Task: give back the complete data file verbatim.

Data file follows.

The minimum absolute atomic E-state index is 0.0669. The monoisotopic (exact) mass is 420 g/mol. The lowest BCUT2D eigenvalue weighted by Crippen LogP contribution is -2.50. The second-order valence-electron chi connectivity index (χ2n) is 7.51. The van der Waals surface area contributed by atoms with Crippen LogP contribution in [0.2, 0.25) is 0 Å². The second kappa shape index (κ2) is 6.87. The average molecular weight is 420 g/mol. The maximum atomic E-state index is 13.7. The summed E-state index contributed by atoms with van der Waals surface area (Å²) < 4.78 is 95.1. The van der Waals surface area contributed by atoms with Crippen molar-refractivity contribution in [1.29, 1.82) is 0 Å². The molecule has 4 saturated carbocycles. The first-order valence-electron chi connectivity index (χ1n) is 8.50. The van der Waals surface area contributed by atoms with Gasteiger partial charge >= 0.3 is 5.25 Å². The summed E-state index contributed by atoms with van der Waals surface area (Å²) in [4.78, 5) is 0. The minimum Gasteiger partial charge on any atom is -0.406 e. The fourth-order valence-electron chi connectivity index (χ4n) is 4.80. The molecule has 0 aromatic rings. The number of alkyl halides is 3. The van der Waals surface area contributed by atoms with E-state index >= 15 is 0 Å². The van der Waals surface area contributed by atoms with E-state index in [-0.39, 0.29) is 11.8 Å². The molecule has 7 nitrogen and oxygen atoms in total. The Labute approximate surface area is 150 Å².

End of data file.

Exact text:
The minimum absolute atomic E-state index is 0.0669. The monoisotopic (exact) mass is 420 g/mol. The lowest BCUT2D eigenvalue weighted by Crippen LogP contribution is -2.50. The second-order valence-electron chi connectivity index (χ2n) is 7.51. The van der Waals surface area contributed by atoms with Crippen LogP contribution in [0.2, 0.25) is 0 Å². The second kappa shape index (κ2) is 6.87. The average molecular weight is 420 g/mol. The maximum atomic E-state index is 13.7. The summed E-state index contributed by atoms with van der Waals surface area (Å²) < 4.78 is 95.1. The van der Waals surface area contributed by atoms with Crippen molar-refractivity contribution in [1.29, 1.82) is 0 Å². The molecule has 4 saturated carbocycles. The first-order valence-electron chi connectivity index (χ1n) is 8.50. The van der Waals surface area contributed by atoms with Gasteiger partial charge >= 0.3 is 5.25 Å². The summed E-state index contributed by atoms with van der Waals surface area (Å²) in [4.78, 5) is 0. The minimum Gasteiger partial charge on any atom is -0.406 e. The fourth-order valence-electron chi connectivity index (χ4n) is 4.80. The molecule has 0 aromatic rings. The number of alkyl halides is 3. The van der Waals surface area contributed by atoms with E-state index >= 15 is 0 Å². The van der Waals surface area contributed by atoms with E-state index in [-0.39, 0.29) is 11.8 Å². The molecule has 7 nitrogen and oxygen atoms in total. The Labute approximate surface area is 150 Å².